Native Aquatic Species of the Gila River Basin
in Arizona and New Mexico
Hatchery Refuge and PropagationReclamationís active native fish conservation program has grown to the point where there is a need for a hatchery in which to acquire, house, and propagate (reproduce) rare populations of native species. Native species are often genetically unique, irreplaceable, and continuing to decline or disappear. This level of protection serves as insurance against catastrophic losses in the wild (for instance, due to forest fires or major droughts).
For this purpose the Bubbling Ponds Native Fishes Conservation Facility was established under the Gila River Basin Native Fishes Conservation Program. The Conservation Facility is located at the Arizona Game and Fish Departmentís Bubbling Ponds Hatchery near Cornville, Arizona. Its primary purpose is to insure against losses of wild populations, provide stock for efforts to reintroduce species into the wild, and to research artificial reproduction methods for native fishes. The facility also serves as the primary treatment site for prevention of diseases in native fishes that are to be transplanted within the Gila River basin.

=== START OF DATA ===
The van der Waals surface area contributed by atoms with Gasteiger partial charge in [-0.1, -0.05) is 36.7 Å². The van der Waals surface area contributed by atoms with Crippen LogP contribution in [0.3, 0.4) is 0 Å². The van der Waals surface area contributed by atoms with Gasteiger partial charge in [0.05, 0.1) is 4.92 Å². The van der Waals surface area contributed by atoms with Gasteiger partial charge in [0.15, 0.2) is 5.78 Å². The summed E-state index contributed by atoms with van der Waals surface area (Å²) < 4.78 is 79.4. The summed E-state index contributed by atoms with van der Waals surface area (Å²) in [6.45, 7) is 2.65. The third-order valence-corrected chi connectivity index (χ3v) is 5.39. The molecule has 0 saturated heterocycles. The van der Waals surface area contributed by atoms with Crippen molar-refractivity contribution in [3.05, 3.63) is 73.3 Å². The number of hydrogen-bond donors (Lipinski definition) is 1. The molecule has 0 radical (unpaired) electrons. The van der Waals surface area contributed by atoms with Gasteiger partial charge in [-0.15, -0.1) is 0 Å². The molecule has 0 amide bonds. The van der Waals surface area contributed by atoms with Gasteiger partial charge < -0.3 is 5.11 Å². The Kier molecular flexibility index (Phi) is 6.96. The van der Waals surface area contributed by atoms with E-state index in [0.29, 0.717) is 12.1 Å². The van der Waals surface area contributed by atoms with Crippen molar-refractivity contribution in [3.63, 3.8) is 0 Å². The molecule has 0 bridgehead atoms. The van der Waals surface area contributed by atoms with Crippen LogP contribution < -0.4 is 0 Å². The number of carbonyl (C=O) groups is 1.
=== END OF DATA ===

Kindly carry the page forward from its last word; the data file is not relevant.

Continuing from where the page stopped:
Artificial methods for reproduction of most Gila River basin native species were unknown, so a building was designed to conduct research and develop techniques. A second structure became necessary to enable larger-scale activities and house the resulting fish populations. An artesian well provides water to 24 circular fish tanks. These tanks are electricity-independent and maintain a constant temperature in water that is free of bacteria or viruses that could infect the fish. Experience and observation eventually led to building rectangular tanks and small ponds to meet the preferences of different fish species.
The facility is currently housing and supporting the reproduction of threatened spikedace (Meda fulgida) populations from the mainstem Gila and West Fork Gila rivers in New Mexico and Aravaipa Creek in Arizona; threatened loach minnow (Tiaroga cobitis) populations from the West Fork Gila River in New Mexico and Blue River and Aravaipa Creek in Arizona; and a candidate-for-listing roundtail chub (Gila robusta) population from Eagle Creek, Arizona. Offspring from the hatchery facility have been reintroduced in Arizona at Fossil Creek, Bonita Creek, Redfield Canyon, and Hot Springs Canyon.
December 19, 2011
Joseph J. Billerbeck - email@example.com